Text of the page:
Feminist Philosophers

News feminist philosophers can use

The change we need… November 9, 2008

Filed under: domestic violence,politics — stoat @ 9:22 pm

…in the UK too (hopefully). The Observer reports here:

‘Minister for Equalities Harriet Harman vowed the government would press ahead with its plans to scrap the ancient defence of provocation, controversially used by husbands who kill their wives to claim they were provoked by their partner’s infidelity or nagging, despite the misgivings expressed by the Senior Law Lord last week. Ministers argue the change is necessary to send a message that domestic violence is not tolerated within the law and wives are not chattels to be controlled by their spouses.’

 She also argues (against Peter Mandleson) that the economic downturn should not alter plans for more flexible work rights.

Moreover:

‘The reforms are among a number of proposals to reduce violence against women likely to be highlighted in the run-up to next month’s Queen’s Speech. ‘

Positive news!

 

An new implicit association test: on policy

Filed under: bias,politics,Uncategorized — jj @ 9:15 pm

The test is a new use of the implicit association techniques, and I think it may raise questions that the others (at least those I’ve taken) do not.  It would be great if some of our readers take it and share their reactions.

The question of policy is really about whether you think having a free market is better than having government  regulations.  The method is like that on the European-African faces test; that is, it involves associating  words for  good and bad things with each and measuring respective times.  (The test for women and science is different, by the way.)

The thing that struck me is that it seems possible to believe firmly in government regulations in a way that guides  one’s actions and votes and yet have negative associations with the words used to characterize the regulation side.  In fact, after the last 8 years in the States, it might seem natural to have bad associations with the term “government,”  and I’d be surprised if many people think positively when presented with the word “bureaucrat.’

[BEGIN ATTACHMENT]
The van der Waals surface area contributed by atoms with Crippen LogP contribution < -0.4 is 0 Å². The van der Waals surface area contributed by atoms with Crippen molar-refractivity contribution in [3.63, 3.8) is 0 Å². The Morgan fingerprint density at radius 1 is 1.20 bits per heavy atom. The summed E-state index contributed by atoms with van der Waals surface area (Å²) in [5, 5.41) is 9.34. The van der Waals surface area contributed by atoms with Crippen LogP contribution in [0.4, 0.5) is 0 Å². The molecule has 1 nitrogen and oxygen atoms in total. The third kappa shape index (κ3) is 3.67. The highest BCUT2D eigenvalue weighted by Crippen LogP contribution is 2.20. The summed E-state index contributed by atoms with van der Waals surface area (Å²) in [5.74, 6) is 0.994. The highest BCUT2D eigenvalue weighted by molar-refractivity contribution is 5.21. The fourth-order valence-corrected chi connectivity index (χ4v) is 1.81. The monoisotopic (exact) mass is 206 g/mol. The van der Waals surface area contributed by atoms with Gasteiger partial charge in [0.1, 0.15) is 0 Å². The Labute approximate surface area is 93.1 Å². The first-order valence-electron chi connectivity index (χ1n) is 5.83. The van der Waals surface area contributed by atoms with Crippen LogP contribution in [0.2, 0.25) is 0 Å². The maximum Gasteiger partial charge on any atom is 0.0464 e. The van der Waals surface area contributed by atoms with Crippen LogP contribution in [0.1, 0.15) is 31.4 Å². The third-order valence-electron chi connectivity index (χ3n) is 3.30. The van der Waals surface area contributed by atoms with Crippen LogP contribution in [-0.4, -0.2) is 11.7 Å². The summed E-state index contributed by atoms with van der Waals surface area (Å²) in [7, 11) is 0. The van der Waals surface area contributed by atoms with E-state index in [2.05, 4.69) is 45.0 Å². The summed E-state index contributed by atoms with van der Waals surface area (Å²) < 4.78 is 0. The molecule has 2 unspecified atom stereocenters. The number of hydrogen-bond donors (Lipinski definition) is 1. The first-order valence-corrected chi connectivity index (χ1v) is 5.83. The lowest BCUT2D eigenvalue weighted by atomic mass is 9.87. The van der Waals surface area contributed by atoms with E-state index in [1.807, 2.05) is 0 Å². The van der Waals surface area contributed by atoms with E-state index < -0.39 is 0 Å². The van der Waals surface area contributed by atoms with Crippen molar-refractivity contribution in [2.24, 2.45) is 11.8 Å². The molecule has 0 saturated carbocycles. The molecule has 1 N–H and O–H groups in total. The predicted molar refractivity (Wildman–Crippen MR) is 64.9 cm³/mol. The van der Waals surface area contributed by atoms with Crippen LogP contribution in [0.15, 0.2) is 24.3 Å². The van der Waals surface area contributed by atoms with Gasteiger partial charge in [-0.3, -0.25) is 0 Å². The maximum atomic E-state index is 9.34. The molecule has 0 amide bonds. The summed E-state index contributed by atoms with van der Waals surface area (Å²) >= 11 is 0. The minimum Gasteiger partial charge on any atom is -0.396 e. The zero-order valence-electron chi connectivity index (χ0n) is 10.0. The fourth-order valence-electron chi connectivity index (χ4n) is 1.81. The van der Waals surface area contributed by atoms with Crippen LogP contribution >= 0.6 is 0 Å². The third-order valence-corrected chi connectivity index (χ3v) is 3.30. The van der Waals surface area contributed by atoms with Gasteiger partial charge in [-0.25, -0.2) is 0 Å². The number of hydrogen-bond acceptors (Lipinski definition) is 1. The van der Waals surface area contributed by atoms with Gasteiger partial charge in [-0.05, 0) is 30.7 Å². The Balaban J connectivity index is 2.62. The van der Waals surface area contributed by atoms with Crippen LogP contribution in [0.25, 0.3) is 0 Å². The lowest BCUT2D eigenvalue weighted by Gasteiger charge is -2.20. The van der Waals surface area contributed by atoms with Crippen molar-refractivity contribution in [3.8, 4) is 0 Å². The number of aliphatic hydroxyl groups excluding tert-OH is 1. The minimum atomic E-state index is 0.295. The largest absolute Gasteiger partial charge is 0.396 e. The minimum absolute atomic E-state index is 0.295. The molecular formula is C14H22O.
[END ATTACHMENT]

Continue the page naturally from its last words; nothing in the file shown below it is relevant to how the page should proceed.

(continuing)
Or a different example:  one might have bad associations with “government regulation” and yet vastly prefer a society which has enough of them to secure medical care, education and a decent infrastructure for all its citizens. 

Perhaps this is just to say that the link between thinking better of whites and being quicker  to associate good words with them is much tighter than the link between thinking government intervention is absolutely necessary for a modern society and being quicker to associate good terms with words for regulations, etc.

It is in fact very possible that the designers of the test are asking themselves just the sort of question I am raising, because they appear to want to see how scores on the test fit with conscious attitudes on a  wide range of things.

So do think of taking the test and letting us know what you think. 

A nice discussion of the test and IAT tests in general is here.  And the policy test  itself is here.

At the bottom of the first link is a series of links to discussions about the IAT, which you might find interesting.

 

Fun stuff on the election

Filed under: politics — Jender @ 10:12 am
Tags:

So much to read, so much to say, and so little time to catch up on work and sleep! But a few links and teasers for you:

Katha Pollitt on Palin:

Palin’s presence on the Republican ticket forced family-values conservatives to give public support to working mothers, equal marriages, pregnant teens and their much-maligned parents. Talk-show frothers, Christian zealots and professional antifeminists–Rush Limbaugh and Phyllis Schlafly–insisted that a mother of five, including a “special-needs” newborn, could perfectly well manage governing a state (a really big state, as we were frequently reminded), while simultaneously running for veep and, who knows, field-dressing a moose. No one said she belonged at home. No one said she was neglecting her husband or failing to be appropriately submissive to him. No one blamed her for 17-year-old Bristol’s out-of-wedlock pregnancy or hard-partying high-school-dropout boyfriend. No one even wondered out loud why Bristol wasn’t getting married before the baby arrived. All these things have officially morphed from sins to “challenges,” just part of normal family life. No matter how strategic this newfound broadmindedness is, it will not be easy to row away from it. Thanks to Sarah, ladies, we can do just about anything we want as long as we don’t have an abortion.

Jonathan Raban, “He tried his best to veil it, but Obama is an intellectual”:

…he has rescued the White House… and restored it to the realm of common reason. It’s a measure of the madness of the last eight years that, for this seemingly modest contribution to the nation’s welfare (and not just this nation’s), grown men and women wept in gratitude on Tuesday night.

Frank Rich:

The same commentators who dismissed every conceivable American demographic as racist, lazy or both got Sarah Palin wrong too. When she made her debut in St. Paul, the punditocracy was nearly uniform in declaring her selection a brilliant coup. There hadn’t been so much instant over-the-top praise by the press for a cynical political stunt since President Bush “landed” a jet on the U.S.S. Abraham Lincoln in that short-lived triumph “Mission Accomplished.”

Got links? Send ‘em in!

 

 
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